Take a look at our first lesson this morning (Nehemiah 8:1-3, 5-6, 8-10). Read it very closely, and think about it the next time one of our services goes a minute or two past the hour. The lesson from Nehemiah is about a worship service that goes on for the whole day. The people listen to the Holy Scriptures all day, and not just bits and pieces of it, but the whole thing. Furthermore, they heard it, “with interpretation,” in other words, with translation and explanation.
Their response was to return the next day and ask for more.
Now, to put the whole thing into its context, the scriptures had been lost to a whole generation of Israelites. They were learning things about themselves and their history that they didn’t know or had forgotten. It was being translated because they had even lost their language. These things happened because an occupying nation had outlawed their faith and culture.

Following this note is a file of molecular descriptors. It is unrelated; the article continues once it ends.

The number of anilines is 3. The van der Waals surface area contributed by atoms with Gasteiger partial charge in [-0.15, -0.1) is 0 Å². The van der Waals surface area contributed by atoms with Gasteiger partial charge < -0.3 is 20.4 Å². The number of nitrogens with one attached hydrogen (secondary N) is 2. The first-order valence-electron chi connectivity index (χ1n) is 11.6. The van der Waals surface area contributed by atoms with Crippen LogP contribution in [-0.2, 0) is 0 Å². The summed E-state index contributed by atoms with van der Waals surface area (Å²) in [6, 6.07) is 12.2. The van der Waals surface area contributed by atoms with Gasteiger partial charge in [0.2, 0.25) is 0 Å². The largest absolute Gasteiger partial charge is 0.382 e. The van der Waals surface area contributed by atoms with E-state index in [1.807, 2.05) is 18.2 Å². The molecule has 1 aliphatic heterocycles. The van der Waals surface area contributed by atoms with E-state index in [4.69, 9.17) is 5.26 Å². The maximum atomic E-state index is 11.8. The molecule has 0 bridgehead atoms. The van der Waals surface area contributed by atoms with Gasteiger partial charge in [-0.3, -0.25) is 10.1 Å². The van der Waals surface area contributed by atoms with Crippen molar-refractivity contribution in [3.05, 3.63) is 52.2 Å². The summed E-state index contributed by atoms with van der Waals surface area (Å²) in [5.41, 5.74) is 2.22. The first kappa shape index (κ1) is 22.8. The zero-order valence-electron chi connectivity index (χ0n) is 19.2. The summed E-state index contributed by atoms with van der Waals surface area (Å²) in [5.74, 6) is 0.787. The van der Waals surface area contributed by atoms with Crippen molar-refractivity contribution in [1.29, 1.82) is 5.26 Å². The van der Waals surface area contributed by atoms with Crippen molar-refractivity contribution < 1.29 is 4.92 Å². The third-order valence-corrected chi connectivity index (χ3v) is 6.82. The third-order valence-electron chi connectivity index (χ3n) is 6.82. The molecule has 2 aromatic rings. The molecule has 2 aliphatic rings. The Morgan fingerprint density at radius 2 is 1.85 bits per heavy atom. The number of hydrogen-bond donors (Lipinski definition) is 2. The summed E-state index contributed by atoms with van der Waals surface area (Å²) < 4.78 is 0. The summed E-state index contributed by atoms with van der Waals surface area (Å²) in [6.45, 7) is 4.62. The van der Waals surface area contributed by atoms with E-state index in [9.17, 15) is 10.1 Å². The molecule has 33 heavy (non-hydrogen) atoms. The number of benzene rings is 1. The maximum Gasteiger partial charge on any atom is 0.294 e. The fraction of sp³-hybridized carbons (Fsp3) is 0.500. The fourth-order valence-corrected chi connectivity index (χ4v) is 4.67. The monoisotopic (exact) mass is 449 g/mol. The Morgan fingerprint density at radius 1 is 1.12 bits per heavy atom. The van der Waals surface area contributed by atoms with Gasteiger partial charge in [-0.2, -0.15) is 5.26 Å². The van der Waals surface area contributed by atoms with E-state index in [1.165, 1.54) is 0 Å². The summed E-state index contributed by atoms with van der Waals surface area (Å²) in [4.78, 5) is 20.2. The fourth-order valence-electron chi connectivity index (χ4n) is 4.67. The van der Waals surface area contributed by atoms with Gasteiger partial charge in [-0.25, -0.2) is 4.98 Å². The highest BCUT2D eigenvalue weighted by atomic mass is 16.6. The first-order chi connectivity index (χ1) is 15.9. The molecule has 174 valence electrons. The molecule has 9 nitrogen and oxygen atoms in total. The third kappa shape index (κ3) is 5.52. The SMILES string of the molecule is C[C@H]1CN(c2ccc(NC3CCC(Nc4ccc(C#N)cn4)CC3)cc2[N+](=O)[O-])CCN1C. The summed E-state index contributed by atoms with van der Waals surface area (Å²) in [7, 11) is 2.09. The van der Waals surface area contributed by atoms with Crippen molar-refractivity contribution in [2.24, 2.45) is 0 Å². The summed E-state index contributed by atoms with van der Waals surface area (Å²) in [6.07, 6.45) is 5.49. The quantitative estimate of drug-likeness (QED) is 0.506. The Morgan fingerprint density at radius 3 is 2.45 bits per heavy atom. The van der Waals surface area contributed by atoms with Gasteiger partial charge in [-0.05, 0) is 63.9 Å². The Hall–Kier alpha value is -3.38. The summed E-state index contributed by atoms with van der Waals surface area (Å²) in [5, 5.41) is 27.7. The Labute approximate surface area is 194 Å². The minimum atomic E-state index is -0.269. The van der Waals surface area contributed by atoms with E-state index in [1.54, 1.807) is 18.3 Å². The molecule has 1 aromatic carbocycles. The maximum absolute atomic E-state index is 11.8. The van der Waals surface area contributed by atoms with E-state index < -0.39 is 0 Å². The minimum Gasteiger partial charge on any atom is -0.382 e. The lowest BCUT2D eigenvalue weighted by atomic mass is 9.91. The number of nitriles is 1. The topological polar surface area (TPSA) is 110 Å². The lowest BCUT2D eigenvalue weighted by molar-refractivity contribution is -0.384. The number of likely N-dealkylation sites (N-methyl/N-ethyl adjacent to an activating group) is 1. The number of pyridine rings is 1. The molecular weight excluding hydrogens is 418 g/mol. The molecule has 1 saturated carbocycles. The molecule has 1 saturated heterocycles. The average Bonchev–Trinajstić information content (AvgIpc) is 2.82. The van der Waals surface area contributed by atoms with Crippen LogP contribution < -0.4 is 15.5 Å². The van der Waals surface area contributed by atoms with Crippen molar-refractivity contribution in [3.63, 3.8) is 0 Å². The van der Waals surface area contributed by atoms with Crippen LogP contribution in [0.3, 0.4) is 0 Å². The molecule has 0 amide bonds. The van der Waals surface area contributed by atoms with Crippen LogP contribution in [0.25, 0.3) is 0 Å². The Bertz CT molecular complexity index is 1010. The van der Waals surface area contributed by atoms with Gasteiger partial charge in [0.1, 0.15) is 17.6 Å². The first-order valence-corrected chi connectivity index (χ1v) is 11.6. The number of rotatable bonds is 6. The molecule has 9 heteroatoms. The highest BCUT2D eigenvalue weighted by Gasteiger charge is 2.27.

As they listen to the Holy Scriptures their sorrow at what was lost transforms into a joy that is beyond measure as they come to understand what they now have.
We complain if the service runs a bit long or the sermon was not as good as we wanted or we didn’t know the hymns. But, what if we weren’t allowed to worship? Worship takes on a whole new meaning when it is prohibited. There are many places in the world where certain types of worship are prohibited. The BCP’s Eucharistic prayer calls worship a “sacrifice of praise and thanksgiving.” It sounds to me, like that might have been written by a man who would have preferred to be somewhere else.
Last Sunday morning, in the shadows of the rubble of church buildings, Christians gathered for worship in Haiti. The Church, the Body of Christ rose as Jesus had on the third day. Not one of those worshippers thought it was a sacrifice or burden to gather for worship in a spirit of praise and thanksgiving.
We should worship as if we weren’t allowed to.